Movement groups around the country are already building land banks and CLTs. Politicians at all levels of government should amplify these efforts and drive resources to them. In Boston, the Dudley Street Neighborhood Initiative operates a community land trust that has turned vacant land, acquired in part through eminent domain authority obtained from the City of Boston, into 225 affordable homes and extensive public community space, including a community greenhouse and an urban farm. The Baltimore Housing Roundtable has developed, and is organizing around its “20/20 New Vision for Development,” which calls for an annual city commitment of $40 million — $20 million for jobs for city residents to deconstruct vacant buildings and lots, and $20 million for creating a community-controlled housing sector, which emphasizes use of community land trusts. The plan also includes creating a land bank to be used by community groups in order to transfer title of vacant and underutilized properties to community land trusts. In Philadelphia, an activist group, Campaign to Take Back the Land, successfully organized to pressure the city council to create the Philadelphia Land Bank in December 2013. The group is trying to pressure the city to use the land bank to take ownership of and transfer vacant properties to community land trusts.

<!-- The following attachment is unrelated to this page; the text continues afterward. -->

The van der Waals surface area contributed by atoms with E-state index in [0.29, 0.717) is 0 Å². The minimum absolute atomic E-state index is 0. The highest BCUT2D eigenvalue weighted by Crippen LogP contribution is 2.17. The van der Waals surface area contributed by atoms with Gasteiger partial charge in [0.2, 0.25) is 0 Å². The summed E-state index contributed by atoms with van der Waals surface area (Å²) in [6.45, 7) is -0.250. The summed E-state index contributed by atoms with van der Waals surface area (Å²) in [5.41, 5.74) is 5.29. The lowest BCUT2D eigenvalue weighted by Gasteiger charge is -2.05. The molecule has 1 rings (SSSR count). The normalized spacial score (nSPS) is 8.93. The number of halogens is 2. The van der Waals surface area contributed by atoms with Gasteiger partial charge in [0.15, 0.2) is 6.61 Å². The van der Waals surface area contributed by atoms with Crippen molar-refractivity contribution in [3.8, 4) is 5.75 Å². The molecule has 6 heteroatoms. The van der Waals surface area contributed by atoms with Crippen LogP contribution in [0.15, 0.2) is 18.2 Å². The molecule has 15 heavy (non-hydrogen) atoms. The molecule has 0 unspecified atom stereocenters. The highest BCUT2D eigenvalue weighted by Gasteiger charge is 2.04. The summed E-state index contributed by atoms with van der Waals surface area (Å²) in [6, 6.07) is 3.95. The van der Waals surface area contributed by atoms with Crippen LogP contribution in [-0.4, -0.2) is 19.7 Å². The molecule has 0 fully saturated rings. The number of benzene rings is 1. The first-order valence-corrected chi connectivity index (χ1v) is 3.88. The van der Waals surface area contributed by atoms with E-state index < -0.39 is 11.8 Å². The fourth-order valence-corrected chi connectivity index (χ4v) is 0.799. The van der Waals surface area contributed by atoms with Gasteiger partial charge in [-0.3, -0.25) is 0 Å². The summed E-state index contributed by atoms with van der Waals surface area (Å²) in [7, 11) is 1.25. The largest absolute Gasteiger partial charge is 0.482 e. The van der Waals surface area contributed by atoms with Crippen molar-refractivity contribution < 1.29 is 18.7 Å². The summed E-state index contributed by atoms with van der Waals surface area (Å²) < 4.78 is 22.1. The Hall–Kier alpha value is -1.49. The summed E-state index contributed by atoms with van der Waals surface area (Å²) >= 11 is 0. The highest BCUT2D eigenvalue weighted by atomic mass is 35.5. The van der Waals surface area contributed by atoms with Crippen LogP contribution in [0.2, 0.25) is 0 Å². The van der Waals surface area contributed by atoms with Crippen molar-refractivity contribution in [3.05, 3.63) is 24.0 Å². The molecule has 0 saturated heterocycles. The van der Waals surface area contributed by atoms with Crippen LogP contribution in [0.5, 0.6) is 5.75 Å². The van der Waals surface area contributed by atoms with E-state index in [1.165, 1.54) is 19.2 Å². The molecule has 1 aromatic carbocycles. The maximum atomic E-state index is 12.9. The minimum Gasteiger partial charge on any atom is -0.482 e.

Democratic labor (ownership and control of production)

With respect to democracy in the workplace, cooperatives provide rights to governance to all members — workers, community members or some combination of both — on a one person, one vote basis. Profits, or what cooperatives call “surplus,” are typically distributed to member-owners in proportion to the amount of work they put in to the business. Cooperatives with different member groups take different forms; popular forms include worker cooperativesconsumer cooperatives and producer cooperatives. Cooperative practices concerning governance and surplus-sharing are far different than those of modern corporations, which provide rights to profit and governance exclusively to the financial investors who purchase the corporation’s equity.